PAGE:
Don’t Just Build It, BOT It!
By Eran Shay, Managing Director, Benefit Business Solutions Ltd
Recent years have seen a dramatic increase worldwide in the involvement of the private sector in the development and funding of public facilities and services. Techniques are continuously being developed to draw the public and private sectors together with a view to sharing the risks and rewards associated with such activities. These various techniques are often referred to as “public private partnerships” (PPPs) and range from the simple contracting out of services to the involvement of the private sector in the financing, design, construction, operation, maintenance and, in some cases, ownership of major infrastructure facilities.
Perhaps the most widely used PPP financing technique is the Build Operate Transfer (BOT) method under which the private sector finances, constructs, operates and maintains the facilities for a given period, with the public sector acquiring operational control at the end of that period.
The Government of Gibraltar continuously faces the dilemma of maintaining a manageable level of public debt, while at the same time investing in capital intensive infrastructure projects to promote development and economic growth in the shortest possible timescale. In fact, in his July 2016 Budget, the Chief Minister announced that capital expenditure projects will be cut by a third in the financial year 2016-2017. There are many factors contributing to the attractiveness of BOT projects. Through BOT, Government may be able to secure the necessary level of investment in Gibraltar while not burdening public finances. BOT projects also allow the public sector to transfer onto the private sector many of the risks associated with the implementation of capital intensive projects.
For private sector investors and financiers, BOT projects have opened up a whole new area of opportunities for new business and relatively high returns. The sharing of risks with other parties to the project and with the public sector entity concerned enhances the appeal of BOT. One aspect of many BOT projects which is attractive to investors and financiers is that they incorporate sovereign credit risk, and this renders them more suitable for financing in the bond markets.
BOT is a type of project financing, with its key attributes being:
(i) The lenders to the project look primarily at the earnings of the project as the source from which loan repayments will be made. Their credit assessment is based on the project, not on the credit worthiness of the borrowing entity.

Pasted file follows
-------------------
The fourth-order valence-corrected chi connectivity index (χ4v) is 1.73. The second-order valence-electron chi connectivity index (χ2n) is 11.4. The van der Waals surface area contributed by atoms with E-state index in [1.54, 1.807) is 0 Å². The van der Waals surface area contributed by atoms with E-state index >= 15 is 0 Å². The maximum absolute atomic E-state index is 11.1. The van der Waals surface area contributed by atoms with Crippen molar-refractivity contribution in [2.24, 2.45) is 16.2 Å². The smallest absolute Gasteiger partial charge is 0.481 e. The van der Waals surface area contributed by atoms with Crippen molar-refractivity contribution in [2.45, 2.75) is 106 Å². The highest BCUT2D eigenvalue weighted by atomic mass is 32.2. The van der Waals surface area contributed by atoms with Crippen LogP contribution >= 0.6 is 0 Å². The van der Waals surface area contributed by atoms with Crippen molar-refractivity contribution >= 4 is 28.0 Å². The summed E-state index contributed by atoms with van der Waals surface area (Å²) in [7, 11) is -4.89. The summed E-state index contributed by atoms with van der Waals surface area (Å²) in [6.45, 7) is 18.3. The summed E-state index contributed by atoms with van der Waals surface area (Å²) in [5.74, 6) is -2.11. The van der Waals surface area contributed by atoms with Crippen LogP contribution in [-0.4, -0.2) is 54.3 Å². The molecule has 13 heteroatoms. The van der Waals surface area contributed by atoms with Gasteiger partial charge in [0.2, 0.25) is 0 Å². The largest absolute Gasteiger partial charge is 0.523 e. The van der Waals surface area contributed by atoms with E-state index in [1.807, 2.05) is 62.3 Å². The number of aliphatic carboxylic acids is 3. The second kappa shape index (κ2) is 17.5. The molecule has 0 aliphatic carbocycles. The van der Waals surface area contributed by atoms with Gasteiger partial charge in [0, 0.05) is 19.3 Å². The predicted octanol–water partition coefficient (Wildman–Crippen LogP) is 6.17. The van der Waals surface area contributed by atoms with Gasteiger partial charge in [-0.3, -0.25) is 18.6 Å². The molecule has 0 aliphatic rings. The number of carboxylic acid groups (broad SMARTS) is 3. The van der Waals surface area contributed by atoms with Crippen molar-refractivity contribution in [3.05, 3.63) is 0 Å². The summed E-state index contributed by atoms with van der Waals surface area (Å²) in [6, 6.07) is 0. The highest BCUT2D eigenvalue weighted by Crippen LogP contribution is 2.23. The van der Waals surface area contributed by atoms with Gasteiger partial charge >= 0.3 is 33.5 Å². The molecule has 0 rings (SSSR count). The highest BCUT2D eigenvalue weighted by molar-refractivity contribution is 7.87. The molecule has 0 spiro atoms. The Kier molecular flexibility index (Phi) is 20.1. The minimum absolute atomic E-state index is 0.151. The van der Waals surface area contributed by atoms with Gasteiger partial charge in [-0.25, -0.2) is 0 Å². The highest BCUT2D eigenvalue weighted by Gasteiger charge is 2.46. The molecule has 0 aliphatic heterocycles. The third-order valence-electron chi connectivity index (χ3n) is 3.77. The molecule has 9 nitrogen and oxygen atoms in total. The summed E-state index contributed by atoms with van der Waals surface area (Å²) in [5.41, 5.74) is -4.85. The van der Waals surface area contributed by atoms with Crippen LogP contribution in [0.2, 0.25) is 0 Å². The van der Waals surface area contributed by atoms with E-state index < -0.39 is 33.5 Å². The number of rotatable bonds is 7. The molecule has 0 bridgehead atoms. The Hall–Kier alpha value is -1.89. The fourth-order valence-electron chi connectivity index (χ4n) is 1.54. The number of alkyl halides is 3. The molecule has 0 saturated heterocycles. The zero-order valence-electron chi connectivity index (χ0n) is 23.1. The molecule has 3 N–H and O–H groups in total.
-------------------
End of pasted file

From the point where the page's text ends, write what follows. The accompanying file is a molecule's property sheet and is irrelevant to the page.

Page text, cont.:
(ii) The security taken by the lenders is largely confined to the project assets. As such, project financing is often referred to as “limited recourse” financing because lenders are given only a limited recourse against the borrower.
Most project finance structures are complex. The risks in the project are spread between the various parties; each risk is usually assumed by the party which can most efficiently and cost-effectively control or handle it. The major parties to a BOT project will usually include:
The Host Country – a Government department or statutory authority is normally the primary party. The Government’s co-operation is critical in large projects. It may be required to assist in obtaining the necessary approvals, authorisations and consents for the construction and operation of the project. It may also be required to provide comfort that the agency acquiring services from the facility will be in a position to honour its financial obligations.
The Sponsor – The sponsor is usually a consortium of interested groups (typically including a construction group, an operator, a financing institution, and other various groups) which, in response to the invitation by the Government Department, prepares the proposal to construct, operate, and finance, the particular project.
The construction contractor – the construction company may also be one of the sponsors. It will take construction and completion risks, that is, the risk of completing the project on time, within budget and to specifications.
Operation and Maintenance Contractor: The operator will be expected to sign a long term contract with the sponsor for the operation and maintenance of the facility. The operator may also inject equity into the project.
Financiers: In a large project there is likely to be a syndicate of banks providing the debt funds to the sponsor. The banks will require a first security over the infrastructure created. The same or different banks will often provide a stand-by loan facility for any cost overruns not covered by the construction contract.
Equity Investors: It is always necessary to ensure that proposed investors in an infrastructure project have sufficient powers to enter into the relevant contracts and perform their obligations under those contracts.
Other parties: such as insurers, equipment suppliers and engineering and design consultants will also be involved. Most of the parties too will involve their lawyers and financial and tax advisers.